The Cognitive Approach in psychology is a
relatively modern approach to human behaviour that focuses on how we think,
with the belief that such thought processes affect the way in which we behave
(other approaches take other factors into account, such as the biological approach,
which acknowledges the influences of genetics and chemical imbalances on our
What it is and where the cognitive approach came from
Stimulus External factor
Response Human behaviour
There is some dispute as to who created the cognitive approach,
but some sources attribute the term to the 1950s and 1960s, with Ulric Neisser's
book Cognitive Psychology, which made allusions of the human mind working
in a similar fashion to computers. The approach came about in part due to the
dissatisfaction with the behavioural
approach, which focused on our visible behaviour without understanding the
internal processes that create it. The approach is based on the principle that
our behaviour is generated by a series of stimuli and responses to these by
Comparison to other approaches
Cognitive (meaning "knowing") psychologists attempt
to create rules and explanations of human behavior and eventually generalise
them to everyone's behaviour. The Humanist approach opposes this, taking into
account individual differences that make us each behave differently. The cognitive
approach attempts to apply a scientific approach to human behaviour, which is
reductionist in that it doesn't necessarily take into account such differences.
However, popular case studies of individual behaviour such as HM have lead cognitive
psychology to take into account ideosynchracies of our behaviour. On the other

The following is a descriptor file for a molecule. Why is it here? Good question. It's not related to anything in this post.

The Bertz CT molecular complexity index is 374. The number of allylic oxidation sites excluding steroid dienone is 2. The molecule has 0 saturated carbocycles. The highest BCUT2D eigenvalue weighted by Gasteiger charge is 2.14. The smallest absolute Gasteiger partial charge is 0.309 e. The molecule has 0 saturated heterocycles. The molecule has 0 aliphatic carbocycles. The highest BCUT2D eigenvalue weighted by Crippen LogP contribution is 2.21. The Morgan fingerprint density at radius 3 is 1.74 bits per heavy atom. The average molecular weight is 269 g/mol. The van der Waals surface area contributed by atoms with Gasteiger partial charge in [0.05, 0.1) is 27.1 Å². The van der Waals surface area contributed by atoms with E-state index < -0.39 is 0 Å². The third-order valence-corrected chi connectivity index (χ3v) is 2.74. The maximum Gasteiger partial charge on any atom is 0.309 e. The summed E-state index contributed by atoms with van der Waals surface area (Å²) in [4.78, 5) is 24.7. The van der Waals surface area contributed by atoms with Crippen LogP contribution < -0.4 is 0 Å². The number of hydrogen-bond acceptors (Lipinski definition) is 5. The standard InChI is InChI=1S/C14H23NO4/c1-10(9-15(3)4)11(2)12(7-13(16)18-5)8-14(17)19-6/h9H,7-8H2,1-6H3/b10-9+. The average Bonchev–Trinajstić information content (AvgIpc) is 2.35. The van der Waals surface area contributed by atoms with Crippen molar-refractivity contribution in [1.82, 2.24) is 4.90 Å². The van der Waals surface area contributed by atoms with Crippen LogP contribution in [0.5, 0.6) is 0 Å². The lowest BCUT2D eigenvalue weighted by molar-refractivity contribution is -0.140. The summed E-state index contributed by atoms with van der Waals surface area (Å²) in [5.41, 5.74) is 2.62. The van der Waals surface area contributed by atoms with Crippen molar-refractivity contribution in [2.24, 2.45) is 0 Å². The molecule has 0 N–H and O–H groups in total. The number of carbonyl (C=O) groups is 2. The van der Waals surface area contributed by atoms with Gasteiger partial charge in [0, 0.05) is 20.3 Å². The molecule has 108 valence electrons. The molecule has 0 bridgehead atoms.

hand, cognitive psychology acknowledges the thought process that goes into our
behaviour, and the different moods that we experience that can impact on the
way we respond to circumstances.
Human behaviour can be explained as a set of scientific processes.
Our behaviour can be explained as a series of responses to external stimuli.
Behaviour is controlled by our own thought processes, as opposed to genetic
Evaluation of the Cognitive Approach
A viable approach which has been used to create the
multi-store model of memory processes,
supported by many other experiments.
Takes into account the internal, invisible
thought processes that affect our behaviour, unlike the behavioural
Depends largely on controlled experiments to observe
human behaviour, which may lack ecological validity (being compared to
Does not take into account genetic factors; for
example hereditary correlations of mental disorders.
Reductionistto an extent, although
case studies are taken into account, the behavioural approach attempts
to apply the scientific view to human behaviour, which may be argued to
be unique to each individual.
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